In order to deflect suspicion off himself for the Barrington murder, my co-defendant compelled his wife, Rose, to make a number of statements to police incriminating me in Fawcett's murder and the Brown's Chicken murders in Palatine. Not only did he seek out the help of his wife, but apparently several inmates at the Cook County Jail while we were awaiting trial. The first person I was to learn of was a man named Lonnie Burke. Lonnie approached me while I was in a holding cage, waiting to be bussed to the Rolling Meadows Courthouse. He told me that Bob Faraci had offered him money to make up a story that I confessed to killing Dean Fawcett to him. Lonnie agreed to do this, and Faraci's lawyers put his name on their defense witness list. However, thereafter, Lonnie Burke's conscience got to him and he refused to fabricate a story incriminating me for the benefit of the person he knew actually did kill Dean Fawcett. He told me, contrarily, he would testify against Bob Faraci if my lawyers wanted. The next time I saw my lawyers, I told them about my meeting with Lonnie Burke. However, after Rose Faraci admitted to prosecutors, before my trial, that she conspired to help her husband frame me, my lawyers were not very interested in putting Lonnie Burke on the witness stand. The assistant states attorney was going to prosecute me under a theory of accountability, and not of actually killing the victim. After my trial, I never saw or heard from Lonnie Burke again. However, I was by chance to run into another man who Bob Faraci tried to solicit to frame me.

A few years ago, I learned Bob Faraci tried to get Ron Kliner to testify falsely against me. Ron Kliner was at the Cook County Jail the same time that my co-defendant and I were there. He also went to the same courthouse in Rolling Meadows. He sometimes went to court on the same bus with Bob Faraci. They would regularly talk, until one day when Bob tried to persuade him to pin the Fawcett murder on me. Apparently, Bob told him because they were both Italian that he should help him out. He made references to the mafia, and also told him he would be well paid. Ron was furious that my co-defendant tried to solicit him in such a plan, and told him to never speak to him again. However, Kliner, unlike Lonnie Burke, never told me about the incident until just a few years ago.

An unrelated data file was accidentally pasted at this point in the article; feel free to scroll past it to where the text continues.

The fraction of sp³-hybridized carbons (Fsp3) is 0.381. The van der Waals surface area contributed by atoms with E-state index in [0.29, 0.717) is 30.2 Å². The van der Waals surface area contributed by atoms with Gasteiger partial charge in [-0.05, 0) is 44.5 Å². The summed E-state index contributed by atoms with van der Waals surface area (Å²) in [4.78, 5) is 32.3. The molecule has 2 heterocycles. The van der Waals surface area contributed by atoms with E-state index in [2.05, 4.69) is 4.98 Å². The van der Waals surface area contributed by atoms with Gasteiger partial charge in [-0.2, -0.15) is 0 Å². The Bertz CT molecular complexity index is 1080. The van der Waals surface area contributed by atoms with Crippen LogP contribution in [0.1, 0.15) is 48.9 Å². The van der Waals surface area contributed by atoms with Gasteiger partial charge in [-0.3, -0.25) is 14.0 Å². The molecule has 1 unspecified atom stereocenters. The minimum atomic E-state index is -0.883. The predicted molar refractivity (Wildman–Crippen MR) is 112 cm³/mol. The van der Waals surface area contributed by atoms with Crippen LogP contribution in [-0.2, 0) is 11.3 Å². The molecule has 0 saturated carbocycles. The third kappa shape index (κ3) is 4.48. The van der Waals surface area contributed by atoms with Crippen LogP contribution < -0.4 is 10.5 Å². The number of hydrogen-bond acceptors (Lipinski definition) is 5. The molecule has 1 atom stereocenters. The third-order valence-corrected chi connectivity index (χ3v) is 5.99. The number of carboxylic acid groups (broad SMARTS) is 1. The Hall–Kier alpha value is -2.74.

Along with the affidavit from Ron Kliner, I am attaching as exhibits affidavits from two other people Bob Faraci confessed to. One of these men was formerly Bob's best friend in the late 1980s. He happened to meet Bob again in a prison in Centralia, Illinois. Bob Faraci had been acquitted of the Fawcett murder; however, a few years later he was arrested and convicted of an elaborate check cashing scheme. He was sentenced to 24 years and thus was in prison when he caught up with his old friend, who was also coincidentally doing time for check fraud in a different case. Bob's longtime friend had seen all the news coverage of his arrest in the Barrington murder, and it was one of the first things he asked him about. Bob told him how he had killed Dean Fawcett, and later dismembered him.

I am not sure how significant the Prisoner Review Board will find my new affidavits. Afterall, I have already presented to them, three times, the testimony of Bob Faraci's former wife, and the trial judge's comments at the death sentence hearing that I was not at the crime scene. I have also produced evidence that blood was found in Faraci's car, and affidavits by witnesses who, although never called to testify at trial, know that my car could not have been borrowed by Faraci on the day he killed Fawcett. The PRB seems unwilling to retry my case, despite what evidence I present to them that proves my innocence.

Throughout the ten years I have been submitting petitions for clemency, I am unaware of anyone who has been granted a pardon based on actual innocence and had not first had their conviction overturned by an appellate court. I could submit 100 affidavits to the Prisoner Review Board proving my innocence, and they would probably still be unmoved. I could get an affidavit from Faraci himself, stating in detail how he killed Dean Fawcett and how I was never aware of his intentions and did not lend him my car that day--and it would be doubtful the board would recommend a pardon! Thus, this is why I argue that at the very least, my sentence is disproportionate to the crime I was convicted of, and should be commuted. Many people have asked me if I am innocent, why do I ask for a reduced sentence as an alternative to a full pardon. The answer is that the board refuses to recognize the evidence I offer them that proves my innocence. They apparently believe guilt and innocence is a matter the courts should decide. I have tried to explain to them, and my family has as well, that my trial attorneys failed to present this evidence, and my appeals were dismissed without being heard due to improper filing. I will probably never have the opportunity to present this evidence to the courts. The Prisoner Review Board is my only hope. If they do not look at the evidence, no one with any authority ever will.